Yankees Might Have Gained on Boston, if They Only Had a Judge

Yankees Might Have Gained on Boston, if They Only Had a Judge

The Yankees initially projected that Judge would be ready to swing a bat in a game situation, either in the major leagues or in a minor-league rehabilitation assignment, three weeks after the July 26 injury, which he sustained when he was hit by a pitch from Jakob Junis of the Kansas City Royals. But more than a month has passed and Judge has yet to swing even at a ball on a tee.

General Manager Brian Cashman attributed the overly optimistic prognosis to Christopher Ahmad, the team’s head doctor, in an interview with the New York Post. “That was a mistake, one he has self-admitted to,” Cashman said of Ahmad. “In fairness to Aaron, four to six weeks is typical. Usually, we don’t over-promise. In this case, the optimism and the timeline were inaccurate.”

Judge, who despite having missed 30 games is second on the team in home runs with 26, fourth in runs batted in with 61, and leads in on-base-plus-slugging percentage (.947), has been reluctant to discuss the injury or its healing progress with reporters.

Boone said Judge still feels pain when he rotates his wrist at the end of a swing and when he attempts to throw at full intensity. “We’ve got to get to that point where it gets to that end point and it’s nonexistent anymore,” Boone said. “And that’s been trending in the right direction but it’s been something that’s moved kind of slow.”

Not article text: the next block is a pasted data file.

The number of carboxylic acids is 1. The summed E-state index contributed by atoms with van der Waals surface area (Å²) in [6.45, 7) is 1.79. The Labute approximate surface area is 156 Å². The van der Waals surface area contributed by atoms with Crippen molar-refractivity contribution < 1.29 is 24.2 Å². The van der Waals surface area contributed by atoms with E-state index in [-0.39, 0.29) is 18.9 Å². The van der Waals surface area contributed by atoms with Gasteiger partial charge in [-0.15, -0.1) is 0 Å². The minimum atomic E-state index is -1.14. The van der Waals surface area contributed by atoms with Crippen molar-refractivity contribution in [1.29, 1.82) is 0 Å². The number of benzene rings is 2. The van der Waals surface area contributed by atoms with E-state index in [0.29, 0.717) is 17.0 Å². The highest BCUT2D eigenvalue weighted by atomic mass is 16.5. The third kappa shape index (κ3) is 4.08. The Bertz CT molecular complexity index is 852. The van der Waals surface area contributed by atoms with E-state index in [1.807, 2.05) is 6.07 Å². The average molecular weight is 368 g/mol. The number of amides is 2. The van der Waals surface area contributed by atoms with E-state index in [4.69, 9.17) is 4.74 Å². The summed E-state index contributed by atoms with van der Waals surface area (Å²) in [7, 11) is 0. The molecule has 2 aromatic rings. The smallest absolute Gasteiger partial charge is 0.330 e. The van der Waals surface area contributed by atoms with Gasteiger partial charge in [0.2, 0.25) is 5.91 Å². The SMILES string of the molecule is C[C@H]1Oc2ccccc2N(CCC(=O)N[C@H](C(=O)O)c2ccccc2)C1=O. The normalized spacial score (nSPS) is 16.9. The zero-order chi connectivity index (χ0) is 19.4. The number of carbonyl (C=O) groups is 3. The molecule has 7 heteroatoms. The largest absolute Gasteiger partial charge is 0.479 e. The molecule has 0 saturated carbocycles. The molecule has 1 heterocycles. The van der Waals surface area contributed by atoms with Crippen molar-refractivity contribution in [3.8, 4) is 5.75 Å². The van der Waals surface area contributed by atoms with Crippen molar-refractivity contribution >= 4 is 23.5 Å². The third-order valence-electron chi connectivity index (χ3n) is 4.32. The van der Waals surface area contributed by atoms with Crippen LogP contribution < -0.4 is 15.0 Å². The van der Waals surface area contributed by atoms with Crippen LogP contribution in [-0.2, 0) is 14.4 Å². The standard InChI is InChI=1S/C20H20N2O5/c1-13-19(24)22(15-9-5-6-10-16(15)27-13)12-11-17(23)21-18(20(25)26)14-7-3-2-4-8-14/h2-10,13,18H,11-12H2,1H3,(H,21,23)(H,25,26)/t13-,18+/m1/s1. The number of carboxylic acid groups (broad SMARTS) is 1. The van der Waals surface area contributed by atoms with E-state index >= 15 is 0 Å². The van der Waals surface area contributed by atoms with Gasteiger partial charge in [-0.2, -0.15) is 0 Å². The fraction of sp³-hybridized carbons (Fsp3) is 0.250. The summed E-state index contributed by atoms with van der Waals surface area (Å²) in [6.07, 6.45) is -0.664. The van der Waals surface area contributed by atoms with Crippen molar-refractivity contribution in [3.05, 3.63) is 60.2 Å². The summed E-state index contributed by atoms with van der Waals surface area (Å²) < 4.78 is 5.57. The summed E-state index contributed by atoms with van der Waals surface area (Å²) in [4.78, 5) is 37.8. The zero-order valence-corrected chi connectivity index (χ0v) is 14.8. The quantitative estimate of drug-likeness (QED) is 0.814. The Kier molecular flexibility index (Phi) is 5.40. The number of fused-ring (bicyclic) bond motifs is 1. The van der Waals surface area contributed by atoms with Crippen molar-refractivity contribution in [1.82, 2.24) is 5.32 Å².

As a result of Judge’s absence, Boone has moved Giancarlo Stanton out of the cleanup spot and into the No. 2 spot in the lineup, where he has mostly performed well. In Stanton’s place, Boone has used six players as cleanup hitters, with Aaron Hicks, Didi Gregorius and the rookie Miguel Andujar hitting fourth eight times each.

Monday night, Voit, who made a stir over the weekend with three home runs in three games against the Orioles in Baltimore, made his debut as the Yankees cleanup hitter. He went 1 for 4 and made an error that allowed Chicago’s fifth run to score.

Inside Pitch

Gary Sanchez, on the disabled list since July 24 with a groin strain, hit a home run on the first pitch he saw in a rehab game Monday with Class AAA Scranton/Wilkes-Barre, and later tripled. Manager Aaron Boone said Sanchez was “in a very good place” and could rejoin the Yankees when the team travels to Oakland next Monday. … Didi Gregorius, who has missed the last six games with a bruised left heel, was scheduled to see the team doctor Monday night, and Boone was hopeful he would be able to return when he is eligible to come off the disabled list on Thursday. … Hideki Matsui, the most valuable player of the 2009 World Series for the Yankees, was honored in a pregame ceremony in recognition of his recent induction into the Japanese Baseball Hall of Fame. Matsui, 44, is the youngest member of the hall, which is in Tokyo.

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